Texas Sage

All about Texas Sage

If you have ever driven through the southwestern United States, you have probably seen Texas sage. It is a very popular plant in hot climates. As you might have guessed, Texas sage originated in Texas, but also in New Mexico, and across the border, in northern Mexico. It is an evergreen shrub, with grayish-green leaves and purple flowers.

Texas sage also goes by the names of Texas Ranger and Silverleaf. It’s in the Scrophulariaceae family and the genus is Leucophyllum. What is great about Texas sage is that you only have to plant it once. It’s a perennial which will bloom on its own every year. It is a very low maintenance plant and it does extremely well in hot and dry, even drought-like conditions. Try it anywhere in your yard where you have poor soil and other plants have refused to grow.

If you want a shrub that has no pests and whose only disease is root rot, (if it gets too wet,) then you will love Texas sage. And, if you are dissatisfied with the purple-colored flowers, it is possible to find plants with silvery or green leaves and pink or white flowers in addition to the purple. The shrub can grow anywhere from four to eight feet high and is a perfect plant to shelter your yard from onlookers. It can reach six feet across and is often used as a hedge or border for a yard.

Texas sage propagates well if you grow it in a sphagnum peat and perlite mix of about half and half. You should take cuttings from the newest growth after all of the flowers have gone by. Your planting mix should be moist but not overly wet. The cuttings will root in approximately one month. Texas sage can also be grown from seeds. Just push them gently into a moist planting medium and you should have seedlings in four weeks.

Among the best Texas Sage cultivars are Thunder Cloud (lots of purple flowers), Rain Cloud (purplish-blue flowers), White Cloud (white flowers), Sierra Bouquet (purplish-blue flowers and silver leaves), Compactum (a smaller bush with pink flowers), Alba (white flowers), and Green Cloud (green foliage with white flowers).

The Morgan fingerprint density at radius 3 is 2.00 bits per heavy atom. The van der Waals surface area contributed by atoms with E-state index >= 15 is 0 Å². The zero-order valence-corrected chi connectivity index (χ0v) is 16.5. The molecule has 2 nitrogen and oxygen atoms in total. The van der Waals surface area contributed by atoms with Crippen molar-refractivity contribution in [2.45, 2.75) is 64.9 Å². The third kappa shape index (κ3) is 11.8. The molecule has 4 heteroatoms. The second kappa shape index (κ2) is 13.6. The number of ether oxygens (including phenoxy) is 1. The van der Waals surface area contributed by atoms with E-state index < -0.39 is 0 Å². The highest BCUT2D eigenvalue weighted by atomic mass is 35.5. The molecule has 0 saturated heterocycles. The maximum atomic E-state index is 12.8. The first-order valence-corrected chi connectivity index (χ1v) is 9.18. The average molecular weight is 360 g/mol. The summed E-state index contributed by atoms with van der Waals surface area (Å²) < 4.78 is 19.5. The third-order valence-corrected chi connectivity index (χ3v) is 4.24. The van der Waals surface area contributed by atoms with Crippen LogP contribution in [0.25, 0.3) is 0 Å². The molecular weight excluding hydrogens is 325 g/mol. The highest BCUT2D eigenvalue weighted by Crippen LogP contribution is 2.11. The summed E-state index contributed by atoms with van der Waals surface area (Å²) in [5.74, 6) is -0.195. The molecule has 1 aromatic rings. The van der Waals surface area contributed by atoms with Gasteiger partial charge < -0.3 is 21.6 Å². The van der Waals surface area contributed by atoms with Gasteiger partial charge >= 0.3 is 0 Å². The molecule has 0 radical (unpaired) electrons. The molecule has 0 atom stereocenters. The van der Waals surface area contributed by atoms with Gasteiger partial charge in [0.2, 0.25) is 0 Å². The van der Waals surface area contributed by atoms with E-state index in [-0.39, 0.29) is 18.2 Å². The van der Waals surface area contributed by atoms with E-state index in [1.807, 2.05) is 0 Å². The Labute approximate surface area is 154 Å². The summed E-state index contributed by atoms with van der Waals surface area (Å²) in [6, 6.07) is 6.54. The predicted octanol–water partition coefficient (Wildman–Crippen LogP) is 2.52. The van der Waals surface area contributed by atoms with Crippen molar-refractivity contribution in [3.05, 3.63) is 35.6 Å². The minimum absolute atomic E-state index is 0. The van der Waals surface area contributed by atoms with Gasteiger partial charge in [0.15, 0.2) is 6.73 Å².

In states other than Texas, Texas sage is most often called purple sage. The only care it needs is occasional watering, particularly during a drought, and a little bit of pruning. The plant should be pruned in the time period after it has flowered. Plant in well-drained soil and in a place in your yard where the shrub will get full sun. This purple sage can take pretty cool temperatures, down to around 12 degrees. It does best in USDA zones 8-10.

While some people are able to grow Texas or purple sage in the Southeastern part of the United States, for the most part, the area receives too much rain. Whenever the plant gets too wet, it develops root rot. It has no such problems in East or South Texas. In fact, in some places it is called an invasive plant. Among its benefits is the fact that it is a great deterrent for deer, because they hate the smell of its leaves. It also is considered to be one of the best plants at attracting butterflies.

The sage plant is the one mentioned in Zane Grey’s book, “Riders of the Purple Sage,” and the one used as a name for the popular rock band, “New Riders of the Purple Sage.” It is also a popular in the names of businesses, from farms to computer programming companies. If you are traveling in the Southwestern part of the United States, be on the lookout for this beautiful and hardy flowering plant.